Property stocks were instrumental in pushing the Hang Seng Index to a more than four-year high yesterday, while profit-taking on PetroChina left the H-share index down on the day.
The Hang Seng Index rose 184.24 points, or 1.29 per cent, to 14,491.54 points, its highest close since February 28, 2001, when it hit 14,787.87. It closed near its intra-day high of 14,497.43, which, like the surge in turnover to $27.93 billion from $21.98 billion the previous day, was seen as a bullish signal.
Cheung Kong and Hutchison accounted for 18 per cent of the upside on the Hang Seng Index and will 'continue to lead the market rally in July', according to a Dao Heng Securities research note.
The brokerage said its year-end target for the index was 15,000, while ICEA Securities said in a note to clients that its fair value estimate for the blue-chip index remains 15,000 to 15,300 points.
Cheung Kong yesterday rose another 2.8 per cent to $80.75, extending the rally after reaching a 31/2-year high on Wednesday. Hutchison gained 1.83 per cent to $75.15.
Cheung Kong was also the growth driver for the Hang Seng Properties sub-index, which rose 419.41 points, or 2.34 per cent, to 17,905.47, and was the biggest gainer among the four sub-indices. Cheung Kong accounted for more than 40 per cent of the gains.
Sino Land was the second best-performing blue chip in percentage terms and surged 5.39 per cent to $8.80. Sun Hung Kai Properties ended 2.27 per cent higher at $78.90 and Henderson Land Development added 1.74 per cent to $38. Hang Lung Properties, however, lost 0.84 per cent to $11.80.
Second-tier property investor Great Eagle rose 3.65 per cent to $21.30 after Macquarie Research said in report that the company had sold the entire 55th floor of its office tower for $175 million - equivalent to $10,059 per square foot.
PCCW was the biggest blue-chip decliner of the day, falling 1.96 per cent to $5 after it raised US$500 million by selling 10-year bonds.
Cathay Pacific Airways rose 0.7 per cent to $14.30 after reporting an 11.5 per cent rise in passenger traffic last month and an 11.4 per cent increase in cargo handled. Macquarie Research rated the company 'outperform' and set the target price at $17.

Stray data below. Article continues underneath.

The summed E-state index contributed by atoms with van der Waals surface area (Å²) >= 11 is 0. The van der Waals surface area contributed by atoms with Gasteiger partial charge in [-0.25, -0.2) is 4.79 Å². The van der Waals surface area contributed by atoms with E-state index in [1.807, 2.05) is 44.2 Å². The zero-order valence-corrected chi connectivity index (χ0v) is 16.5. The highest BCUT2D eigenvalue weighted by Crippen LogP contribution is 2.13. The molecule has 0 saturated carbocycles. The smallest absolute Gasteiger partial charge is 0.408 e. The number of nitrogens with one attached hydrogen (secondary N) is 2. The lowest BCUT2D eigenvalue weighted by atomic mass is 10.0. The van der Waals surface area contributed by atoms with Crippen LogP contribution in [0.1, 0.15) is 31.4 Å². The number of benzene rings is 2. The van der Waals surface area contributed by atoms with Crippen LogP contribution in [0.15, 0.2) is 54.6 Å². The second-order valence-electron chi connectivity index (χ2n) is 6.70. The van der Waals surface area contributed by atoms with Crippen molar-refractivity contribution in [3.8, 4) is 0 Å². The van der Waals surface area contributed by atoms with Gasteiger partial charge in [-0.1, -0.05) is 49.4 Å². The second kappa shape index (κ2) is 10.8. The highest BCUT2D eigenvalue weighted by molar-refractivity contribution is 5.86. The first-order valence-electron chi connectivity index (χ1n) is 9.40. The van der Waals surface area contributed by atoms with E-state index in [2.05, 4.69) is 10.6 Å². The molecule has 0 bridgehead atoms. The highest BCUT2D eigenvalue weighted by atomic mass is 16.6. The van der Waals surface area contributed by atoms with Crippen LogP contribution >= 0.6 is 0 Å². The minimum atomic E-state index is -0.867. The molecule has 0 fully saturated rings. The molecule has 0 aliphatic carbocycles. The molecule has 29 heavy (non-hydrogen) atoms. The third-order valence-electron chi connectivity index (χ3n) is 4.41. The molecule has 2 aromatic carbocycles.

HSBC, which accounts for about 33 per cent of the Hang Seng Index weighting, rose a modest 0.64 per cent to $125.80 yesterday, while Hang Seng Bank was up 0.67 per cent to $105.60.
H shares were mixed, although the 0.81 per cent drop in PetroChina to $6.15 pulled the sector index 0.47 per cent lower to 4,890.88.
PICC Property & Casualty led the decliners with a 4.79 per cent drop to $1.79, while ZTE, which provides mobile communication systems, was the top performer with a 5.99 per cent gain to $23.90.
Outside the main index, H share machinery manufacturers Dongfang Electrical Machinery and Harbin Power Equipment both hit new record highs, indicating that investors are focusing hard on individual stocks rather than the index, said Herbert Lau, chief investment officer at CASH Asset Management.
Dongfang added 5.62 per cent to $8.45 and Harbin Power rose 3.28 per cent to $3.15.
Meanwhile, a fifth consecutive day of gains on Nasdaq and stronger-than-expected earnings from chip maker Advanced Micro Devices and Apple Computer sparked continued buying interest in technology stocks.
Semiconductor Manufacturing International jumped 4.14 per cent to $1.76 and Lenovo rallied 6.32 per cent $2.525.
In its trading debut, Shinhint Acoustic finished 1.25 per cent, or one cent, above its initial public offering price of 80 cents after reversing a lower opening at 77 cents.
Guangzhou R&F Properties rose 3.24 per cent, or 35 cents, above its IPO price of $10.80. Home equipment maker 'Alltronics, which tapped the market for $80 million, is set to start trading today.